Novelty and side effects of COVID-19 vaccine raises concerns and uncertainty

Sabrina Liding

The novelty of the COVID-19 vaccines has prompted people to worry if they should wait or if they just shouldn’t get it at all.

According to the National Public Radio, more than half of U.S. adults have gotten at least one dose of the COVID-19 vaccine. Additionally, according to Pew Research Center, 50% of adults plan to get the vaccine and 31% of adults don’t plan on getting vaccinated.

How the vaccine changes one’s DNA and how the vaccine might have long-lasting effects are myths circulating the vaccine that caused people to be hesitant to get vaccinated.

The myth that the vaccine alters the recipient’s DNA originated from confusion surrounding the use of genetic material in the shot. This doesn’t actually happen with mRNA vaccines. Instead, the mRNA trains the body’s cells to make a particular protein to specifically fight off the COVID-19 virus, all without altering the patient’s DNA. Another worry is how quickly the vaccines became available. The Food and Drug Administration has high standards including a four phase test process that vaccines must go through before being released to the public.

Megan Ranney, MD, MPH, an emergency medicine physician and founding director of the Brown-Lifespan Center for Digital Health at Brown University whose field of research focuses on testing and developing digital health methods to prevent illnesses, said that the side effects, headache, fatigue, drowsiness, chills, nerve-loss and arm pain, that come with the vaccine are expected.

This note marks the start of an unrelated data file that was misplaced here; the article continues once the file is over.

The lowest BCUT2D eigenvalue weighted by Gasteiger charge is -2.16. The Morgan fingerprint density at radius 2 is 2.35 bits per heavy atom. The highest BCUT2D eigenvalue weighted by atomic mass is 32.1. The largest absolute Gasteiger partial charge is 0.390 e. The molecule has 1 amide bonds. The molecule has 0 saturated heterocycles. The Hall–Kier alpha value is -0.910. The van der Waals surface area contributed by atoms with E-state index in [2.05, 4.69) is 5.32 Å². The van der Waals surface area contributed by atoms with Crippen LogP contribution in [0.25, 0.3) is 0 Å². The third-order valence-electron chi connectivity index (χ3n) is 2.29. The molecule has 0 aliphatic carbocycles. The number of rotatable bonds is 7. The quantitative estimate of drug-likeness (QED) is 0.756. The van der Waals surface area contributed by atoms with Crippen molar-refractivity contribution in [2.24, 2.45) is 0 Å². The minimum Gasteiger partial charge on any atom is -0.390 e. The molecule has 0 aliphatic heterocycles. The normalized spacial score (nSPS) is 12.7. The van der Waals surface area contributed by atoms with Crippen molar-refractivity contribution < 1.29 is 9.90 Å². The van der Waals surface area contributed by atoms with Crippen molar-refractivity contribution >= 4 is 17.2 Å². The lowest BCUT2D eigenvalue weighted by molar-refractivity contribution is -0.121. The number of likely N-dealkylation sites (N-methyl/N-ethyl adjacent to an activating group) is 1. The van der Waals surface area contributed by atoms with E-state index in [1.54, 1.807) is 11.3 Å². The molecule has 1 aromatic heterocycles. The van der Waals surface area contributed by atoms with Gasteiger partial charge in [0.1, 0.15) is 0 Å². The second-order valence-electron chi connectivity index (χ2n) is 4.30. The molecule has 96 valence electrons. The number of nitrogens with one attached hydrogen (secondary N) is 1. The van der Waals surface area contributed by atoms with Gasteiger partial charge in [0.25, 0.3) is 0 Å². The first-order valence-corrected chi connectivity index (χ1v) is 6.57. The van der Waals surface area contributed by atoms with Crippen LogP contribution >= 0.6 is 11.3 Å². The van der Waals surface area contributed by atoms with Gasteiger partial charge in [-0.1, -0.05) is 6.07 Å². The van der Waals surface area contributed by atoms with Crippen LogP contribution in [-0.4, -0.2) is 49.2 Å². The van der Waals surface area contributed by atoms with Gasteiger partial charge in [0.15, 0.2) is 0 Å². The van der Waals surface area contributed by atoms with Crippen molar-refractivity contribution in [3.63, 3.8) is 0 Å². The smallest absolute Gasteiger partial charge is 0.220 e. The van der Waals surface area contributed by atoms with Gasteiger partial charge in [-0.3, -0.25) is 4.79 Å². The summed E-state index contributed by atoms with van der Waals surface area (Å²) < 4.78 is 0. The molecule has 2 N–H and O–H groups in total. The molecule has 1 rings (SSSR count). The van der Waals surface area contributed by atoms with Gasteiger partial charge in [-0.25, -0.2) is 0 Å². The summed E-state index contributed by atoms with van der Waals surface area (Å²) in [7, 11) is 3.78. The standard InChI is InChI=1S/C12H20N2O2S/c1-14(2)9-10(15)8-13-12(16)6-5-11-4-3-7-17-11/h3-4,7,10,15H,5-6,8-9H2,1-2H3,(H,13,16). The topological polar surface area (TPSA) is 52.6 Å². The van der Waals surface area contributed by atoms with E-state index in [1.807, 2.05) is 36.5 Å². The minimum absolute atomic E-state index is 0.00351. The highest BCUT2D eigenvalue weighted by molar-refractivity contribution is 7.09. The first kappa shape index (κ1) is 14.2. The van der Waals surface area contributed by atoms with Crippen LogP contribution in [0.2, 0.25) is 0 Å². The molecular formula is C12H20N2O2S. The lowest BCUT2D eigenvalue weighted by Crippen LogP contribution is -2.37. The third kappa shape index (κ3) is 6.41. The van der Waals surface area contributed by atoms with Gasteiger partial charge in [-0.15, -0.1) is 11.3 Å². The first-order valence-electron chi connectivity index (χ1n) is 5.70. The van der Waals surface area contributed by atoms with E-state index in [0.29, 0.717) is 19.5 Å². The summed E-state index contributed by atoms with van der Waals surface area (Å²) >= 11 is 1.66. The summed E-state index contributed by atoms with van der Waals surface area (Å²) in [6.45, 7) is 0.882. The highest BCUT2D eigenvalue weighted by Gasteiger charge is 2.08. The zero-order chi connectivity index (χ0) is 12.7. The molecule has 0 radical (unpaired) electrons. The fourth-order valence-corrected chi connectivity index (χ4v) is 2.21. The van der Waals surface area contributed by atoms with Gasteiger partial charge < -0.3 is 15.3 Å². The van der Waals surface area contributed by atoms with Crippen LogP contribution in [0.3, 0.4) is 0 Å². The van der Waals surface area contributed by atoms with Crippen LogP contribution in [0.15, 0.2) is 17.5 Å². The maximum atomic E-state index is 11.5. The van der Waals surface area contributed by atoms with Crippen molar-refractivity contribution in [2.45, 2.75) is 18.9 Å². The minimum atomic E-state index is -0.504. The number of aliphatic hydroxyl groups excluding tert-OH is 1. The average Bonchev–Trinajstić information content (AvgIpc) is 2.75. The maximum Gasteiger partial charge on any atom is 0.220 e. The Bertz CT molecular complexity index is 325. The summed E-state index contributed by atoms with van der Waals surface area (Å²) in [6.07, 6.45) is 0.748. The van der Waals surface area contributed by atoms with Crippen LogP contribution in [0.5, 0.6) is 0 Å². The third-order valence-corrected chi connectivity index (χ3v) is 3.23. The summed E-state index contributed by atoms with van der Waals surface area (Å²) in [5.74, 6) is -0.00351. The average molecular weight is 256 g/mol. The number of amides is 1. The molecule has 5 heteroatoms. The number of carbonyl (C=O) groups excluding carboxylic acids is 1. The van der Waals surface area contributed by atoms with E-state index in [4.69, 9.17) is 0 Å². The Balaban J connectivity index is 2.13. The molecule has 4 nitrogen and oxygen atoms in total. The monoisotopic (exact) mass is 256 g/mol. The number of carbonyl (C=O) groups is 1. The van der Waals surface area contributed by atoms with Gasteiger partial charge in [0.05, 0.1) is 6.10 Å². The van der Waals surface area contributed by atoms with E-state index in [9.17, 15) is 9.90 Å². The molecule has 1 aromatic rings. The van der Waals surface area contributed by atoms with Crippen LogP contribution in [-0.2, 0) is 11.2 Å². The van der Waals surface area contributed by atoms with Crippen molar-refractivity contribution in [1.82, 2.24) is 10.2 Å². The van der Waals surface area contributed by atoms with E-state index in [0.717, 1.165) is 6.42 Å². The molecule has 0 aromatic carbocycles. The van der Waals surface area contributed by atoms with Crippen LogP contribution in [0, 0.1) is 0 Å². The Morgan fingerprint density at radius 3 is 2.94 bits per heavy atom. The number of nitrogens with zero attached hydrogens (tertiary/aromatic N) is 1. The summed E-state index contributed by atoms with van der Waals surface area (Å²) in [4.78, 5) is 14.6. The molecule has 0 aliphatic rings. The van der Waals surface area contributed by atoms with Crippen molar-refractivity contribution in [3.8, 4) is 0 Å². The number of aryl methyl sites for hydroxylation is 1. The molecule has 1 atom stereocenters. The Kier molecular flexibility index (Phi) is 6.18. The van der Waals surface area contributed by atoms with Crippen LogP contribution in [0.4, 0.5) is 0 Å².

“These side effects show that your immune system is mounting a response,” Ranney said, “they are to be expected, and they are not dangerous.”

Another common concern is that the vaccine is not effective because of how the virus mutates. Although it is true that mutations have formed, getting the vaccine will still protect the vaccinated person from the original strains and the variant first detected in the United Kingdom. A variant already discovered, the South African variant, has already shown resistance to the vaccines. Although not created yet, booster shots might be necessary to protect against the new variants.

Moreover, according to Alessandro Sette PhD, an immunologist at La Jolla Institute for Immunology, in San Diego, California, the T cells recognized are not changed in the variants of the virus. This means that if a vaccinated body caught a different variant of the virus, the T cell response would not prevent infection but will lower disease severity.

Sophomore Katherine Manatos of Wall has concerns about the vaccine but still wants to get vaccinated. “There’s also side effects that can happen in the future that they don’t know of yet but I also feel the same way about COVID.”

Biology and Forensics teacher Leah Morgan did not hesitate to get vaccinated. “I wasn’t hesitant at all to get the vaccine,” Morgan said, “…it is very safe and will be effective in controlling the pandemic.”

She also believes that everyone should be vaccinated.

“Only through the vaccination of the majority of the population will the country return to normal,” Morgan said.